alias_maps = hash:/etc/aliases
      command_directory = /usr/sbin
      config_directory = /etc/postfix
      daemon_directory = /usr/libexec/postfix
      data_directory = /var/lib/postfix
      debug_peer_level = 2
      html_directory = no
      inet_interfaces = all
      inet_protocols = all
      mail_owner = postfix
      mailq_path = /usr/bin/mailq.postfix
      manpage_directory = /usr/share/man
      masquerade_domains = withheld.com
      mydestination = $myhostname, localhost.$mydomain, localhost
      mydomain = withheld.com
      myhostname = relay01.withheld.com
      mynetworks = hash:/etc/postfix/network_
      table
      myorigin = $mydomain
      newaliases_path = /usr/bin/newaliases.postfix
      notify_classes = resource, software, bounce
      queue_directory = /var/spool/postfix
      readme_directory = /usr/share/doc/postfix-2.6.6/README_FILES
      relay_domains =
      relayhost = [smtp.withheld.com]
      sample_directory = /usr/share/doc/postfix-2.6.6/samples
      sendmail_path = /usr/sbin/sendmail.postfix
      setgid_group = postdrop
      unknown_local_recipient_reject_code = 550
    • Wietse Venema
      ... That is backwards. The IP address is the lookup key. Wietse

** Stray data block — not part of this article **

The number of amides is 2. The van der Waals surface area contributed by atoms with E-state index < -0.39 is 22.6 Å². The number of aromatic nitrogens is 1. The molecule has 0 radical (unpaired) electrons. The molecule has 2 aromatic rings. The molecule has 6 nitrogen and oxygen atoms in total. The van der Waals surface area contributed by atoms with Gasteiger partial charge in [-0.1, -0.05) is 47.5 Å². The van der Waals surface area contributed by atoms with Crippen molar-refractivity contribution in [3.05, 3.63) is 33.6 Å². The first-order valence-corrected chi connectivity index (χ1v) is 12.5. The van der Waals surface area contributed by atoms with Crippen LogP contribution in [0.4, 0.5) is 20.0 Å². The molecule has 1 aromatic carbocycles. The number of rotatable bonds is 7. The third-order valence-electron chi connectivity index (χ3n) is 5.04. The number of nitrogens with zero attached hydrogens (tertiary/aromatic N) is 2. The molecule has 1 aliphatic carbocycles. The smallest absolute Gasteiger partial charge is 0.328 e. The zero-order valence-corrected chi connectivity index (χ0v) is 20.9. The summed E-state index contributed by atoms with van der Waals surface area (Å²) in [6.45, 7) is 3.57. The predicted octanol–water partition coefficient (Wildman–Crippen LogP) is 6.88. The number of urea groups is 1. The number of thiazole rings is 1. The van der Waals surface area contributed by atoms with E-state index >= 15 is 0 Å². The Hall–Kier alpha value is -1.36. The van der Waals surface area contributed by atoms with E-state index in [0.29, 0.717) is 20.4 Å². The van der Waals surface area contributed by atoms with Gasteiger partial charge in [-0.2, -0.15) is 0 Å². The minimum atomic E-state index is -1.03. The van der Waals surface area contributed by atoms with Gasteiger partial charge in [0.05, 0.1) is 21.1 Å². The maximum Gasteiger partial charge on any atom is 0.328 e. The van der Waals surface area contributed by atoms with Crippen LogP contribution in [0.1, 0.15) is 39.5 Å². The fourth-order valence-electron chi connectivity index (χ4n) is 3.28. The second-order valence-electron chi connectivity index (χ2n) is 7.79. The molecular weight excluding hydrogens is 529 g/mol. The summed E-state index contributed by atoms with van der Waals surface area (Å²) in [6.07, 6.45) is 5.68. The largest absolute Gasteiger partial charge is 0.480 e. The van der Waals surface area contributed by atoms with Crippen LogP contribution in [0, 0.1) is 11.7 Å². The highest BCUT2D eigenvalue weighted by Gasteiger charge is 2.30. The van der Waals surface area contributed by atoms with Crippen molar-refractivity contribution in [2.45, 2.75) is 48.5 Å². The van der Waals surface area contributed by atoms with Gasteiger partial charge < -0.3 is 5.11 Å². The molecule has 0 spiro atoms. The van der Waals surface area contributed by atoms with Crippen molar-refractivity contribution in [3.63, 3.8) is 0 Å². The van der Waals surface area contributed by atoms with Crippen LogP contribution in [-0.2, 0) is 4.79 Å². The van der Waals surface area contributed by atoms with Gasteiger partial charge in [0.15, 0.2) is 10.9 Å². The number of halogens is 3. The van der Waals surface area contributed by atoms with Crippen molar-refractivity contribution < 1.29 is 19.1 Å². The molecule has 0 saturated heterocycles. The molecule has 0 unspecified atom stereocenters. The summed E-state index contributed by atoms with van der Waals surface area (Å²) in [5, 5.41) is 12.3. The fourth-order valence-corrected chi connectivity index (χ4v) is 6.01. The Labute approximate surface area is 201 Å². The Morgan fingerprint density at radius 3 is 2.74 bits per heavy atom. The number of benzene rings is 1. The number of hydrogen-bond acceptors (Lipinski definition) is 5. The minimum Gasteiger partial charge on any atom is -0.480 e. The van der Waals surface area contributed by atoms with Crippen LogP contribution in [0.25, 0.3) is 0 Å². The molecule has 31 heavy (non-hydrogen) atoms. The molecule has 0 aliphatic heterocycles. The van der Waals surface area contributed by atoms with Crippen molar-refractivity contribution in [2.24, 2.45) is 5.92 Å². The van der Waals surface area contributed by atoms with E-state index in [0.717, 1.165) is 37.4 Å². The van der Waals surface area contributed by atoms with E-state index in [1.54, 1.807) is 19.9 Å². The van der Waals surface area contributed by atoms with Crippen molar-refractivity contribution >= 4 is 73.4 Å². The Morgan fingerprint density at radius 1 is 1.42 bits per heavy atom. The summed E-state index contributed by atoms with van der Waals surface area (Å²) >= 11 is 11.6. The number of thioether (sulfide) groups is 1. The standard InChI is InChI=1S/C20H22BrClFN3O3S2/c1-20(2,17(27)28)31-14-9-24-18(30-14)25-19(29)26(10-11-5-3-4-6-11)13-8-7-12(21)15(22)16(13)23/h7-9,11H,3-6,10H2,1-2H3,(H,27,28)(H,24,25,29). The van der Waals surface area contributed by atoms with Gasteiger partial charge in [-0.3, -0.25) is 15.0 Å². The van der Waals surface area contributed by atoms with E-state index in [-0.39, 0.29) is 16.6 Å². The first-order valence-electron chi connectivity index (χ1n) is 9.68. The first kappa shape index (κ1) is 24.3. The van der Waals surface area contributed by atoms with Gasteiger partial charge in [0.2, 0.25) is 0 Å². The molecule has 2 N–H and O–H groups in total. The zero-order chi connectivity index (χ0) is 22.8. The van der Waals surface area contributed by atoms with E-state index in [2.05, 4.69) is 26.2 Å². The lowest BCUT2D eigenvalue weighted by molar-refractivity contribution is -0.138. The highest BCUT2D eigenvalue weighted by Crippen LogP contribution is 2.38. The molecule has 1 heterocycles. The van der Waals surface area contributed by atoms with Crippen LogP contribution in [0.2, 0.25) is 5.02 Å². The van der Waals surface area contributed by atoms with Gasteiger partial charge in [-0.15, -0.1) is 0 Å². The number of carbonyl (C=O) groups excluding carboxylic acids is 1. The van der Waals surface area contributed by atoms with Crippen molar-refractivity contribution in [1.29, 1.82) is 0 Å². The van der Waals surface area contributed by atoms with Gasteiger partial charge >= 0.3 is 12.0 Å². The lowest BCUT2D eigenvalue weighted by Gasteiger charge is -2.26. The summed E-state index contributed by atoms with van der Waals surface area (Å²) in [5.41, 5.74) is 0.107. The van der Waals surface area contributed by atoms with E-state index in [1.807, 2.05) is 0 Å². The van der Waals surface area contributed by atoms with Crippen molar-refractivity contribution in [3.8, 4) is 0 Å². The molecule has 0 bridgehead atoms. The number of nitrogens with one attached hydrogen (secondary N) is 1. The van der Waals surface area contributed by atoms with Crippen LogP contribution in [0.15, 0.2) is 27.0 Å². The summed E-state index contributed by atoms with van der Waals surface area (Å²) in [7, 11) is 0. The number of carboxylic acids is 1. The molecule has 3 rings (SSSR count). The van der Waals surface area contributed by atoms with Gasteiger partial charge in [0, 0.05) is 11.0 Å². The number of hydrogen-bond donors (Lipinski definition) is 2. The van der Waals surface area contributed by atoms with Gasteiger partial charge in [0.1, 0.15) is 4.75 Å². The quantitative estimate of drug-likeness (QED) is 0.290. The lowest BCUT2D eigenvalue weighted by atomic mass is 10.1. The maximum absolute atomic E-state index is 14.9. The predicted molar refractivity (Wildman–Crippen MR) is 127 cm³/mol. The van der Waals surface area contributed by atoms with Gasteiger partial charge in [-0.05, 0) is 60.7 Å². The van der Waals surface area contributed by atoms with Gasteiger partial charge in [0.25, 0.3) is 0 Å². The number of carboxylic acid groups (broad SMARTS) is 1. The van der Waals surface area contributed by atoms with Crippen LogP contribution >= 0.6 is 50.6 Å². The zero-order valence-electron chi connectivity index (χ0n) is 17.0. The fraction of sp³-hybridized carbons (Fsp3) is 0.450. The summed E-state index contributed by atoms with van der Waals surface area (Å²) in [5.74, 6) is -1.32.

Message 2 of 9 , Oct 7, 2013
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        Blake:
        > mynetworks = hash:/etc/postfix/network_table
        >
        > # postmap -s hash:/etc/postfix/network_table
        > 11 10.147.9.0/24

        That is backwards. The IP address is the lookup key.

        Wietse
      • Viktor Dukhovni
        ... Not surprising, postconf -d returns compiled-in defaults as documented. This allows you to quickly compare your actual settings (as returned by
        Message 3 of 9 , Oct 7, 2013
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          On Mon, Oct 07, 2013 at 09:12:41AM -0600, Blake wrote:

          > However when I check the config after restarting or reloading postfix the
          > parameter does not seem to be updated when reviewing postconf -d.

          Not surprising, "postconf -d" returns compiled-in defaults as
          documented. This allows you to quickly compare your actual settings
          (as returned by "postconf" or "postconf -n") with the compiled-in
          default values.

          A small number of compiled-in defaults are in fact compiled functions
          to compute the value, rather than a fixed value. The value is
          computed by examining the running system (its hostname, domainname
          and connected interfaces). Thus the default values for myhostname,